ALTON, Tex. — It was a tragedy almost beyond endurance: Twenty-one children drowning when their school bus was knocked into the murky waters of a flooded gravel pit.
The four years that have passed may have partially healed some of the wounds, but the money--the millions of settlement dollars paid to the parents of these children--has opened new ones.
It doesn't sit well with some of the 3,000 residents of this mostly poor community that a number of the victims' families have used settlement money to move into bigger houses and buy expensive cars.
Enough, says the Rev. Joseph Lapauw, who is building a new church with help from some of the families. The Roman Catholic priest says it's long past time for residents and outsiders alike to stop talking about greed and stop judging the victims for how the money is spent.
"Who is greedy? I think it is the lawyers who pushed them," Lapauw said. "The people want to live in peace and go on with their lives."
The families feel hurt by local gossip--and occasional news stories--implying that they're living fast and loose with their new fortunes, the priest said.
For each child killed, the families received an estimated $4.5 million from Valley Coca-Cola Bottling Co., which owned the truck that ran a stop sign and knocked the school bus into the pit on Sept. 21, 1989.
They received nearly $1 million more for each death from the bus manufacturer to settle lawsuits alleging the bus had insufficient escape hatches.
It's true that some of the families built sprawling ranch houses unlike any ever seen in Alton, and that some of their children cruise the rural roads in fancy hot rods and pickups.
Last year, two students who had escaped the bus wreck died in a Camaro that smashed into a tree.
But Lapauw said the positive things that happened get less attention, such as the poor families who moved into decent, but modest, homes.
Some invested in small businesses and in their children's education, he said, and committed acts of generosity that have received little notice.
"I'd say all of the families have relatives in Mexico, so they built houses for them in Mexico," Lapauw said. "You can't say the people have not shared. A number of those families have been generous."
Raul Ortega, whose 15-year-old son, Jose, died in the bus, said that he hasn't changed but that others began looking at him differently after he received the money.
"When you don't have anything, nobody wants you. Now, everybody is your friend. Now, everybody wants to take advantage of you. Everybody wants you to give them money," said Ortega, 62, an usher and one of the donors at the church.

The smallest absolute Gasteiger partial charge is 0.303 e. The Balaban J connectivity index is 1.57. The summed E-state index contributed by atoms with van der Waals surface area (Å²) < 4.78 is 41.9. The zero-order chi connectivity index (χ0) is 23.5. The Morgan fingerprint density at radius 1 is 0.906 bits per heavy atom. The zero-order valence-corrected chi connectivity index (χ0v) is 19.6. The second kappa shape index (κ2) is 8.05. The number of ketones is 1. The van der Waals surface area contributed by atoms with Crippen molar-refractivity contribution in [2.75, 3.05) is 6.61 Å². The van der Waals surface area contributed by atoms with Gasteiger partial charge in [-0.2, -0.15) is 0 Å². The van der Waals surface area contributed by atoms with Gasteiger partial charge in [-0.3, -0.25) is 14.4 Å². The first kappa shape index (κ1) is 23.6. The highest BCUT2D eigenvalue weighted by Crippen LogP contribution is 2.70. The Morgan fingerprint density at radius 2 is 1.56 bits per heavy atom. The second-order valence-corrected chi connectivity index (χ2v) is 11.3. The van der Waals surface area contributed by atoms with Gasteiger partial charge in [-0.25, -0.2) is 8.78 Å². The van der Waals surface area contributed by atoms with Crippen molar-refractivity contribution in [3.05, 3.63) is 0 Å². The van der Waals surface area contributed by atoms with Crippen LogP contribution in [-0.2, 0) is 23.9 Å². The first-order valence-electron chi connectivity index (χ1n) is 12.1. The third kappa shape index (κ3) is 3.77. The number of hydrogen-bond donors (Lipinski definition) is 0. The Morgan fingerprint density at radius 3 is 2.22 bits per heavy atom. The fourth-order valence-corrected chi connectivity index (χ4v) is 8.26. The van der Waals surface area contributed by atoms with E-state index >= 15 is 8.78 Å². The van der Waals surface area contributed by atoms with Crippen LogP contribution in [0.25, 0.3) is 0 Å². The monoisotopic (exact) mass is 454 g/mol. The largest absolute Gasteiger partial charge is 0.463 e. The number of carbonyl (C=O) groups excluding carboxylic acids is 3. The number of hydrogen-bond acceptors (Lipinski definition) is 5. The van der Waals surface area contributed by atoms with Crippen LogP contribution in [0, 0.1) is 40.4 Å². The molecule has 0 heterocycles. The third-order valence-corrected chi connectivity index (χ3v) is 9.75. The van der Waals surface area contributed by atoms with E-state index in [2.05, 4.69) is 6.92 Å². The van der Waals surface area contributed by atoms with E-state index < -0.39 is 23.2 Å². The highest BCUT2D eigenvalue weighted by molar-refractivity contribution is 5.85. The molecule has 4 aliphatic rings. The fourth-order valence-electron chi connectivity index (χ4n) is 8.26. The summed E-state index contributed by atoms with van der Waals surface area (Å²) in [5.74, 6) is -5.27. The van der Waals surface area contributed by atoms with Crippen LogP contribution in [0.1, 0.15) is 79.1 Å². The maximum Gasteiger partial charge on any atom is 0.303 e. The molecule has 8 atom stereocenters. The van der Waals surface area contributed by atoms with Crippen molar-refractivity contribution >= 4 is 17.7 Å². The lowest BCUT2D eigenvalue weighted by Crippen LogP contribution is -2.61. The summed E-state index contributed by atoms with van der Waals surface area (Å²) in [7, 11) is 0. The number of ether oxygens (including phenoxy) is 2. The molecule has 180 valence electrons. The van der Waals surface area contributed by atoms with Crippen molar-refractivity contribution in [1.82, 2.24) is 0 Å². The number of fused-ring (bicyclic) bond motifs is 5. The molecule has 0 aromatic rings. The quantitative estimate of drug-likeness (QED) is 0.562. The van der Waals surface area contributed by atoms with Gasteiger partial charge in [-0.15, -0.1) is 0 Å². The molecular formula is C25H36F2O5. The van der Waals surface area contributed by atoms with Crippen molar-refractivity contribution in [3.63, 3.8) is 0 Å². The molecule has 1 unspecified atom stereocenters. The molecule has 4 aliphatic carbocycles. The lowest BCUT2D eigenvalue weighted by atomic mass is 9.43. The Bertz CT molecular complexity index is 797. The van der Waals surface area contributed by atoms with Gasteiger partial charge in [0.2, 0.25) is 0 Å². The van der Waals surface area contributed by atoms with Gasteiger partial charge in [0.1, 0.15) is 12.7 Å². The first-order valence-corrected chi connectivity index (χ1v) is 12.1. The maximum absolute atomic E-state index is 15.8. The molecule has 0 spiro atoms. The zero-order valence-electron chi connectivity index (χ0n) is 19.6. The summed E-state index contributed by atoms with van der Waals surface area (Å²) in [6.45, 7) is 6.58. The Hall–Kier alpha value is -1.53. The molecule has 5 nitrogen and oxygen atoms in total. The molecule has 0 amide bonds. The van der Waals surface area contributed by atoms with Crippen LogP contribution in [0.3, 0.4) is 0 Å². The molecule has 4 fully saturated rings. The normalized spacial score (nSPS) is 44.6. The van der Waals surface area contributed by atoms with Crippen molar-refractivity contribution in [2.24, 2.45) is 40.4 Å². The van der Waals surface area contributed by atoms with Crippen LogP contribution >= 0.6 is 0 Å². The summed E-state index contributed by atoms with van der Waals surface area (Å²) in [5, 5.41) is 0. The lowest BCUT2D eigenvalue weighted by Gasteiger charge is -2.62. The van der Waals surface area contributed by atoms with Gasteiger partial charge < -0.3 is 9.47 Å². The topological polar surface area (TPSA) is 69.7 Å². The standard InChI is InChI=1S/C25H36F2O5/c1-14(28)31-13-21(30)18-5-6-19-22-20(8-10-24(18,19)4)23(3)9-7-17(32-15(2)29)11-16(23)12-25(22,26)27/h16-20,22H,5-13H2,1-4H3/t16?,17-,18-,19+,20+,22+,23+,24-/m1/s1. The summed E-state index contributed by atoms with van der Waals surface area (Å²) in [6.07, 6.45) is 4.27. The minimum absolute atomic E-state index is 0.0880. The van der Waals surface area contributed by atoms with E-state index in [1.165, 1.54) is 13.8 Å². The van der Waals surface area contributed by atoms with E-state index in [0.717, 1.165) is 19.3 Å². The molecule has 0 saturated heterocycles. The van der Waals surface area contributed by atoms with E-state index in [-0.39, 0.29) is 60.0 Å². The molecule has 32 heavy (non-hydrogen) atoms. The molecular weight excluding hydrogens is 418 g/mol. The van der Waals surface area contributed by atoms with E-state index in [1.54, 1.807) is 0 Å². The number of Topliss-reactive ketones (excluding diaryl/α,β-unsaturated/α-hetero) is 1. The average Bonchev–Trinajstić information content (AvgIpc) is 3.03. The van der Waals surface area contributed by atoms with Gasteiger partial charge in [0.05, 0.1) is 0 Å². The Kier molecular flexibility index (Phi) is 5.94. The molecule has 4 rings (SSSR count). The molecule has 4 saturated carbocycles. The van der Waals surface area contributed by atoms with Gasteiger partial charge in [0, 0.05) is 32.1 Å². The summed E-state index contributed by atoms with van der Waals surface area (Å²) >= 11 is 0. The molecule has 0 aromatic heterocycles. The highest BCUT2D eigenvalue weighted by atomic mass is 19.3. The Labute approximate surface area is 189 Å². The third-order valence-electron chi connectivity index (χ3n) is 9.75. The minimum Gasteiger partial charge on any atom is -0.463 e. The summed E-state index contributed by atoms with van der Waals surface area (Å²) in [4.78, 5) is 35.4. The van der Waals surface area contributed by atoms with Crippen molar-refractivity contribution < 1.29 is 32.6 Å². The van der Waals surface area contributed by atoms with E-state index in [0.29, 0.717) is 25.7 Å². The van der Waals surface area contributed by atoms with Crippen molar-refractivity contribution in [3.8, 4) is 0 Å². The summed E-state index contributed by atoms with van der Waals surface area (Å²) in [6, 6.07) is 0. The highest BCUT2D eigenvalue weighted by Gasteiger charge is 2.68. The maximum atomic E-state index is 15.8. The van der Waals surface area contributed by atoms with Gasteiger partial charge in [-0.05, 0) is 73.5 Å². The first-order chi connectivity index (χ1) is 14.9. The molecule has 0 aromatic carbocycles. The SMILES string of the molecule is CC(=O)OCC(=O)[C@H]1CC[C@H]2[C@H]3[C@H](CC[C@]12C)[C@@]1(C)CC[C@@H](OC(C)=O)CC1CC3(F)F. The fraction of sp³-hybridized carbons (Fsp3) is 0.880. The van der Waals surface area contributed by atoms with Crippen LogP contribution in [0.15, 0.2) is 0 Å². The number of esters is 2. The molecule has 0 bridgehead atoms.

"They want you to lend them some money," he said, "and if you don't lend them, they start talking."
Soon, many of the families distanced themselves from the rest of Alton, living in seclusion in their new homes, Ortega said.
"You can't give to everybody," he said.
The former migrant farm worker said he had never heard of a lawsuit before lawyers approached him immediately after the tragedy.
"We can't do anything to bring our boy back. We decided to buy a good place to live, and that's it," he said. "We still have him in our thoughts. This is something that you don't forget easily."
And the reminders won't end soon.
Though the biggest cases have been settled, it almost seems as if the lawsuits--about 350 were filed--will go on indefinitely.
"Hopefully, they will finish with them by the year 2000," Hidalgo County Dist. Atty. Rene Guerra said.
Valley Coca-Cola Bottling Co. paid out a total of $133 million, and Blue Bird Body Co., the bus manufacturer accused of design flaws, settled for $23 million. Fees for plaintiff attorneys in those cases, split among several firms, have been estimated at $50 million.
The case of one rescuer shows how complicated the legal battles can become.
U.S. Border Patrol Agent John R. Swyers, called to help save children from the flooded bus, filed suit in 1991, alleging that he suffered leg injuries and permanent mental and emotional distress. He is seeking $3.4 million from Valley Coca-Cola.
In April, Coca-Cola attached to the case its own lawsuit contending that Blue Bird's bus design and the dangerous intersection in Alton contributed to the deaths. Coca-Cola argues that if the soft-drink company is found liable for damages, then Blue Bird and the City of Alton should pay a share.
In turn, Alton sued the Texas Department of Transportation, alleging that the state agency had failed to put up guard rails to prevent vehicles from falling into the pit.
Others who have sued in connection with the accident include nearly two dozen rescuers, the bus driver, the truck driver--who was acquitted this year of 21 counts of criminally negligent homicide--long-lost relatives of the victims, the Coca-Cola truck passenger, and some Coca-Cola employees who weren't even at the scene.
In some cases, attorneys even sued attorneys over the right to sue.
It is all simple for Raul Ortega: No millions could ever replace his son.
"It benefited us, but at a cost," he said of the money. "I would prefer that he be with us. We wouldn't have much, but we'd be more or less . . . "
With that, his voice trailed off.